Big Ten tournament projections
Michigan's dominant win over Illinois also makes it a clear favorite to win the Big Ten tournament, as its KenPom rating improved considerably:
(This table has been updated to fix a coding error that mainly affected the semi-final results)
There are still five teams with a good chance to win the thing, and Nebraska's status as the current No. 4 seed gives the Huskers a shot to make a run to the finals.
Northwestern is now looking so out-matched that it did not win the tournament even once in my 5,000 simulations. That is what happens when you lose at home by 27 to Penn State.
Overachievers & underachievers
Here is how each team has performed compared to how a team of its caliber (that is, a team with its KenPom rating) would have been expected to perform, on average, versus that team's Big Ten schedule so far:
|TEAM||ACTUAL W-L||EXP. W-L||DIFF.|
|Iowa||9 - 8||10 - 6||-1.2|
|Ohio St.||9 - 8||11 - 6||-2.1|
It's not a knock on Michigan to point out that its gotten a bit lucky during the Big Ten season. A team of that caliber would have been expected to go 11-6, on average, against Michigan's schedule so far. So Michigan has actually won a full three games more than expected, which makes it the most overachieving team in the Big Ten, just ahead of that scrappy Nebraska squad. In my simulations, Michigan gets to 14-3 or better only about 15 percent of the time. So: quite a run.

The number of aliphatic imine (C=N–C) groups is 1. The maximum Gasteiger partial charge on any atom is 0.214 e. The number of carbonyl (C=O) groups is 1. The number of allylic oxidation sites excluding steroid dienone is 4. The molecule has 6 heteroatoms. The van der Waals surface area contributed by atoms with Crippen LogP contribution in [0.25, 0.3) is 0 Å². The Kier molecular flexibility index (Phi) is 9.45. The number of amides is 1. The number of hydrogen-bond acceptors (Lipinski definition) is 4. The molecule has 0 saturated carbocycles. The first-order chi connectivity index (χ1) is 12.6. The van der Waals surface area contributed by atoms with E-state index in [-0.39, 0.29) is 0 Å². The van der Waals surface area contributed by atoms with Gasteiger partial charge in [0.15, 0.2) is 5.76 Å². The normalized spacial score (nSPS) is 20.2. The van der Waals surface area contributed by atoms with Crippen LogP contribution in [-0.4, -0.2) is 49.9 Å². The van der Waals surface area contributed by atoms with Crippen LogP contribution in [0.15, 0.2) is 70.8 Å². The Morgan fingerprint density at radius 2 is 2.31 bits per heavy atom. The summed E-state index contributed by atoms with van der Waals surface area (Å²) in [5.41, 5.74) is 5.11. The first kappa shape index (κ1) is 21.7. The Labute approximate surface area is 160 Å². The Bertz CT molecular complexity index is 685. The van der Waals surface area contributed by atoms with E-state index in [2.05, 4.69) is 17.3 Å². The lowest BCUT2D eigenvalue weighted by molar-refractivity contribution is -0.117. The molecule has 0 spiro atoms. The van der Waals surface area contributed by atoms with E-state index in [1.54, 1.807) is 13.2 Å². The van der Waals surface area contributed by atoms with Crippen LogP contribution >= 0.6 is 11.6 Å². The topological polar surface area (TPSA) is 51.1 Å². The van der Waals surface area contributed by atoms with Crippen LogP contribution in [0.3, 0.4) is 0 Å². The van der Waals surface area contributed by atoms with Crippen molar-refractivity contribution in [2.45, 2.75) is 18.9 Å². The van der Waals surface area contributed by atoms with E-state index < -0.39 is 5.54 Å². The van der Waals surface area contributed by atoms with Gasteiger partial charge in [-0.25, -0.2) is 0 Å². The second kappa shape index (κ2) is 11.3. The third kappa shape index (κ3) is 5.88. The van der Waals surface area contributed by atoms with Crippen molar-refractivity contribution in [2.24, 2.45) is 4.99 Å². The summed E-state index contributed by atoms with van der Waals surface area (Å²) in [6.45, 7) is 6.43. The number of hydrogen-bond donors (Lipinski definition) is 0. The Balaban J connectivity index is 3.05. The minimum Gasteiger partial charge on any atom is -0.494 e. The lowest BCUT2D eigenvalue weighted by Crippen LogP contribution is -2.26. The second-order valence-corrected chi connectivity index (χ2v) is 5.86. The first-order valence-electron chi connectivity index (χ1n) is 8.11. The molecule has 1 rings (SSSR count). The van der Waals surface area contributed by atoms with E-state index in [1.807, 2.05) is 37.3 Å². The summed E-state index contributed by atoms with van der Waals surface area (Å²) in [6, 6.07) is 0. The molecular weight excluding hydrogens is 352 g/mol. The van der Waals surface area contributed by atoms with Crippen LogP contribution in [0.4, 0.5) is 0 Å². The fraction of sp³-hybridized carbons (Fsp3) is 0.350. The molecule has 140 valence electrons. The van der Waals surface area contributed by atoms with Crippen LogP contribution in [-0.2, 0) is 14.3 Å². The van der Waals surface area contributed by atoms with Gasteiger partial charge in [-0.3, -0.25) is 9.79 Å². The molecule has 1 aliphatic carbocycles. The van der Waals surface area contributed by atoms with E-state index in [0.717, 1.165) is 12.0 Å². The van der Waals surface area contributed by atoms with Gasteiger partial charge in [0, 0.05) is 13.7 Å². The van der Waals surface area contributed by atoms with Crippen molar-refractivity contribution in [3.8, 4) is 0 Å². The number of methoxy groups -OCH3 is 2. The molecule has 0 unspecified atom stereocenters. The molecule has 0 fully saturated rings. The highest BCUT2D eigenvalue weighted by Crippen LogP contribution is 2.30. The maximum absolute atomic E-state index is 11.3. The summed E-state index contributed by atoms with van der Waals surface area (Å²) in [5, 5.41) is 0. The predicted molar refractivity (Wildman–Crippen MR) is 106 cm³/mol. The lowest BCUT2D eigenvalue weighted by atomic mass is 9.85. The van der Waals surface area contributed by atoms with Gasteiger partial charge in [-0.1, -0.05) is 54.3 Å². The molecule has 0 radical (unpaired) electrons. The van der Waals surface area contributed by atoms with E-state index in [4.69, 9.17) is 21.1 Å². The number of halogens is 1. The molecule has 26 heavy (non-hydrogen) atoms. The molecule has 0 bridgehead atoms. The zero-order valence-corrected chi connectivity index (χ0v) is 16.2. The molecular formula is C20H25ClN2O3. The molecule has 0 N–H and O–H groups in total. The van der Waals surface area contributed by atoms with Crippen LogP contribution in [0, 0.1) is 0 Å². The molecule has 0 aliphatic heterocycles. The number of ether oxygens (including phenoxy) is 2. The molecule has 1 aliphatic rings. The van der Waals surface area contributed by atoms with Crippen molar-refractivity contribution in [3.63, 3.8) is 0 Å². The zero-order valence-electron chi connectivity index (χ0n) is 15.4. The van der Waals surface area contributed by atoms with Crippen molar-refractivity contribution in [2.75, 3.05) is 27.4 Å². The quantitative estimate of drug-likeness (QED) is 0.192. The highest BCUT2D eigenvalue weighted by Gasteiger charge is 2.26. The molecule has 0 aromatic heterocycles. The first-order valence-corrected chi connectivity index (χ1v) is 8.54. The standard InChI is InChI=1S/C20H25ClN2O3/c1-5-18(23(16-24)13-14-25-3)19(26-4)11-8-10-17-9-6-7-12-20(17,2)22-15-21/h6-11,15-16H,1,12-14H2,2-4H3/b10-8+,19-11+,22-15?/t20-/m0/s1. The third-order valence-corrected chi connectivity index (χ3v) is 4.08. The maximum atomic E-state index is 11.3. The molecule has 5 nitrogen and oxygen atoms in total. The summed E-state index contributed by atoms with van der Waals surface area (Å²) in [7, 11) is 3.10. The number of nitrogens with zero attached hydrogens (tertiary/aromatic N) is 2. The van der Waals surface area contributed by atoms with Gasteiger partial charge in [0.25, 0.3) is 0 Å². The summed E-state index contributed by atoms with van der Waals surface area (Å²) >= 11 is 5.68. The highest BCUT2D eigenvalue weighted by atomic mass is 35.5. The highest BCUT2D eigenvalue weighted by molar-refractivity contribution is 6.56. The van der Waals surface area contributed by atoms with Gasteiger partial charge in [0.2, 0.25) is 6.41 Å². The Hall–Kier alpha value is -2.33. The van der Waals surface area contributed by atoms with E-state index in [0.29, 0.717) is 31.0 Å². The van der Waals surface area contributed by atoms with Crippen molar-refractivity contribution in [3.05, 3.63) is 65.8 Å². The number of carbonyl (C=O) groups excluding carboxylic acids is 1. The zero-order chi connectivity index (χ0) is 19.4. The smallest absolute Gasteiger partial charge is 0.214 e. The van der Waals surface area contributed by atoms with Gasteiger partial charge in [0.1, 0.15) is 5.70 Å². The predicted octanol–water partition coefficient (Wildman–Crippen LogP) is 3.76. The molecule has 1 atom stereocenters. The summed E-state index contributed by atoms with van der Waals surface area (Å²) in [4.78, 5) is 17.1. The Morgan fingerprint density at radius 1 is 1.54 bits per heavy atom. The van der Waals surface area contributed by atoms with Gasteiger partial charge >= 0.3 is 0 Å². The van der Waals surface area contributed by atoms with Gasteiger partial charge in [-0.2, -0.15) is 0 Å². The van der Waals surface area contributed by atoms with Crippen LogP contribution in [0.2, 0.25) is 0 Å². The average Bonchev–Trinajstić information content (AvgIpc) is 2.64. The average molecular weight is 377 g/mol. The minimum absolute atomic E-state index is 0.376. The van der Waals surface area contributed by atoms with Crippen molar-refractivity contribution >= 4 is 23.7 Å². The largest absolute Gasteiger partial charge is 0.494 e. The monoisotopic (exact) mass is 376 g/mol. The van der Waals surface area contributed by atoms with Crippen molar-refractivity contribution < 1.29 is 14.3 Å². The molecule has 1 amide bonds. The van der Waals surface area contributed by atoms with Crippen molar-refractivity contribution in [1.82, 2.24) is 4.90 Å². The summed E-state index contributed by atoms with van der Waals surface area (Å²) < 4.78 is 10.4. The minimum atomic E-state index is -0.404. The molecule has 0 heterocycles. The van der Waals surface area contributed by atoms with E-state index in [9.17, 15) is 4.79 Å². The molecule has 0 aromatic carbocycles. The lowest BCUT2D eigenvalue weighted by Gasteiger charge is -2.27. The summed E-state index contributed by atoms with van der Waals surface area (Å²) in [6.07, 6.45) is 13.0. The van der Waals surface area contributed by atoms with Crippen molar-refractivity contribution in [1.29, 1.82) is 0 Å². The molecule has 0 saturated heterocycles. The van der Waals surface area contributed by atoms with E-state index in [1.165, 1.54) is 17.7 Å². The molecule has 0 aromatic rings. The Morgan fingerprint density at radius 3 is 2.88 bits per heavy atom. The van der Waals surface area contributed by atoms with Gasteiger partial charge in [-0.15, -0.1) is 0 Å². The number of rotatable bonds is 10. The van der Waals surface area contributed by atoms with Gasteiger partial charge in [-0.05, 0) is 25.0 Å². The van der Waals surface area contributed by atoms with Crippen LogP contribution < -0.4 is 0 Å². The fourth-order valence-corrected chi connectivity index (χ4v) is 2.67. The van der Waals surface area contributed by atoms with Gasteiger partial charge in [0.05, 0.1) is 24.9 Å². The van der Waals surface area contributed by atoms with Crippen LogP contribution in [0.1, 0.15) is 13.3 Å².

On the flip side, you have Iowa and Ohio State, two seemingly good teams who've compiled decidedly mediocre conference records. If you are looking for a dark horse in the Big Ten tournament, I might suggest that some regression to the mean is looming. Then again, perhaps not.
All-Big Ten awards
For what it's worth, here are my votes:
Player of the Year: Nik Stauskas, Michigan
This was really close between Stauskas and Michigan State's Gary Harris for me. Both are future pros who have been great this year, overall. I was actually leaning in favor of Harris, who is the better all-around player, until Tuesday night, when Stauskas went off against Illinois. After that, it would have looked pretty dumb to vote for anyone else.